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Roth: They need you to believe owning nothing will make you happy, but it will just make you a poor indentured servant to the state

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“You’ll own nothing. And you’ll be happy.” This leading prediction for 2030 from the World Economic Forum, based on the input of its Global Future Councils, is even more staggering than it seems on the surface. How can an organization littered with the world’s elite politicians, business leaders, and other influential people be predicting the end of private property?

And given that throughout history, in those societies where people did not have property, people were not only unfree but also miserable, why would they expect you to be happy?

Making you believe that you will be happy and having you buy into the concept that supposed convenience and indentured servitude are preferable to freedom, independence, self-reliance, and creating wealth are an important part of their agenda.

The attack on home ownership is an ongoing effort, one that Glenn Beck and I have both researched and shared from different angles in our upcoming books ("Dark Future" and "You Will Own Nothing").

The American dream is symbolically represented by home ownership. This is not a coincidence. As I recount in "You Will Own Nothing," according to the Federal Reserve Board’s 2019 Survey of Consumer Finances, across households, a home (aka primary residence) was the largest asset by dollar value.

Home ownership is a major driver of wealth creation. But that has come under attack from the media, Wall Street, and the Federal Reserve, among other forces.

A recent New York Times magazine piece exclaims, “Imagine a Renters’ Utopia. It Might Look Like Vienna,” spending paragraph upon paragraph glorifying how great and convenient it is to own nothing while selling you a new American “dream” that is really a nightmare of dependence.

Glenn Beck’s "Dark Future" co-author, Justin Haskins, muses, “Why would the author — and the Times — want to run a story like this? Why would they act as though people are better off renting than amassing wealth for themselves? We all know the answers to those questions, of course. This is part of a larger effort to glorify the concept of a renter society, and I fully expect it to pick up pace in the near future. It's not enough to force people out of the possibility of ownership — you have to make them believe they will be much better off too.”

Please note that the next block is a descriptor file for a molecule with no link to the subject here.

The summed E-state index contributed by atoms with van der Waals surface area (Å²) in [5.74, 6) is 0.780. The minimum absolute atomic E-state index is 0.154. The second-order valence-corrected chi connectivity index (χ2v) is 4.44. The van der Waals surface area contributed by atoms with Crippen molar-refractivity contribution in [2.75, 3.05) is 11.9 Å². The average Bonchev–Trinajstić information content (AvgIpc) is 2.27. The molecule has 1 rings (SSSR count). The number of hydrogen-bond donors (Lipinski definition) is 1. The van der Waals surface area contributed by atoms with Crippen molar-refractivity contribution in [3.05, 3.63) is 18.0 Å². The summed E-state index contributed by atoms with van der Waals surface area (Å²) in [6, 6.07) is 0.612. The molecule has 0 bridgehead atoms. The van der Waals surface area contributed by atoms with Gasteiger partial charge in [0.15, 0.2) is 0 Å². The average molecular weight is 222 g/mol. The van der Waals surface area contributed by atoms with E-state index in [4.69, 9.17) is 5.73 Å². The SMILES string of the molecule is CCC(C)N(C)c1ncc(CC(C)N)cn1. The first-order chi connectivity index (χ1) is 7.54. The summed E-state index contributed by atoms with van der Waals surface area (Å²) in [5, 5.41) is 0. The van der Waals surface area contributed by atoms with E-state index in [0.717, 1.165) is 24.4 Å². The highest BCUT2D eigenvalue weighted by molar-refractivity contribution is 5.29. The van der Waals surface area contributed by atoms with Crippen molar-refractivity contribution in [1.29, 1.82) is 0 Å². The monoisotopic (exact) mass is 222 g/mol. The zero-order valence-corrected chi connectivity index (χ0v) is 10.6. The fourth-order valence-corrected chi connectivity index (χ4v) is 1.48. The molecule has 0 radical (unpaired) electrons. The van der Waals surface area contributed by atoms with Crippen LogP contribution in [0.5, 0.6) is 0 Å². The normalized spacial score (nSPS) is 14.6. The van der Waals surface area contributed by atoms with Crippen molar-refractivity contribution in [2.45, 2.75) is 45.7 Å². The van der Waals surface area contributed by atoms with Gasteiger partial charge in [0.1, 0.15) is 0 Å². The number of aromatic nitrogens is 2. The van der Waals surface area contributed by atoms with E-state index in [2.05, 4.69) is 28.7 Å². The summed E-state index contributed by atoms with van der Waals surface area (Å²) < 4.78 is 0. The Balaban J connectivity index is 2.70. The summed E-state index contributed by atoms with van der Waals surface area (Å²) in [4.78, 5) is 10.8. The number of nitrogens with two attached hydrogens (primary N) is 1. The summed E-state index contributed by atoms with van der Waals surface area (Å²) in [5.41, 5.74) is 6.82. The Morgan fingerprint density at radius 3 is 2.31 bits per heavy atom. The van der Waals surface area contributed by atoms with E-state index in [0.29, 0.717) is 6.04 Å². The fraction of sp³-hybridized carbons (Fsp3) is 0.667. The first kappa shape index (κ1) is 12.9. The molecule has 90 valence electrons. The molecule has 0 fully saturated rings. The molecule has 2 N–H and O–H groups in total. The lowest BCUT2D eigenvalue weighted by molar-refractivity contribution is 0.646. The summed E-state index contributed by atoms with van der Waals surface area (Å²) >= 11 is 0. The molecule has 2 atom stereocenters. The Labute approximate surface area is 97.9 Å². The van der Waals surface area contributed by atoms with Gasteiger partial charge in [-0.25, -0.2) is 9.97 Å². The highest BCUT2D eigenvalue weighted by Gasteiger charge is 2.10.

The Times piece is fraught with bad economic arguments, including suggesting the concept of rent control, an idea so bad that even economist Paul Krugman, known for his progressive stances, says it’s a terrible, disproven idea, sharing (in the Times, of all places), “The analysis of rent control is among the best-understood issues in all of economics, and — among economists, anyway — one of the least controversial. In 1992 a poll of the American Economic Association found 93 percent of its members agreeing that ‘a ceiling on rents reduces the quality and quantity of housing.’ Almost every freshman-level textbook contains a case study on rent control, using its known adverse side effects to illustrate the principles of supply and demand.”

The piece also fails to correctly identify the root causes of increasing costs of assets, including homes, which is Federal Reserve and government policy that has transferred trillions of dollars in wealth from Main Street to Wall Street.

With that policy-enabled transfer, Wall Street has doubled down and is now competing with individuals for single-family homes.

During the great recession financial crisis, the cronies of the well-connected benefitted while the average American was punished. While both individuals and financial institutions took on too much risk vis-à-vis housing, their outcomes were starkly different. Individuals lost their homes, while financial institutions received a bailout.

The wealthy and well-connected benefitted during the crisis in multiple ways. Some received direct bailouts. Many were given access to cheap capital. The financial institutions were able to foreclose on homes — taking away the wealth of the individual. These homes were flipped to capital-rich buyers who bought up these assets at bargain prices.

While millions of Americans lost their homes to foreclosure or short sale, backed by the Fed’s easy-money policy, a new phenomenon emerged. Institutional money started buying single-family homes for the first time.

And these Wall Street players aren’t looking to flip these houses; they are buying tens of thousands of single-family properties across the U.S. for the express purpose of renting you back the American dream.

That doesn’t sound like Utopia; that sounds like the rich getting richer and the middle and working classes losing out.

In the fourth quarter of 2021 alone, corporations bought 80,000 homes, which was about 18% of all single-family homes sold during that quarter. While not all of those corporate buyers were large corporations (some were small landlords with corporate entities), it is a staggering number and more than 24,000 units higher than the same quarter in the prior year.

And, according to data from CoreLogic, investors purchased an estimated 22% of all U.S. homes in 2022.

The investors own something, you own nothing, and they collect the rent on the difference.

While the wealthy and well-connected tell you how great non-ownership is, I don’t see any of them giving up their mansions and multiple houses (even Bernie Sanders still has three homes).

You must not buy into the hype (or rent the hype, for that matter). Ownership, including owning a home, has been a key to families building wealth. Don’t make the elite even richer at your own expense.

Carol Roth's new book, “You Will Own Nothing,” is available for pre-order now.

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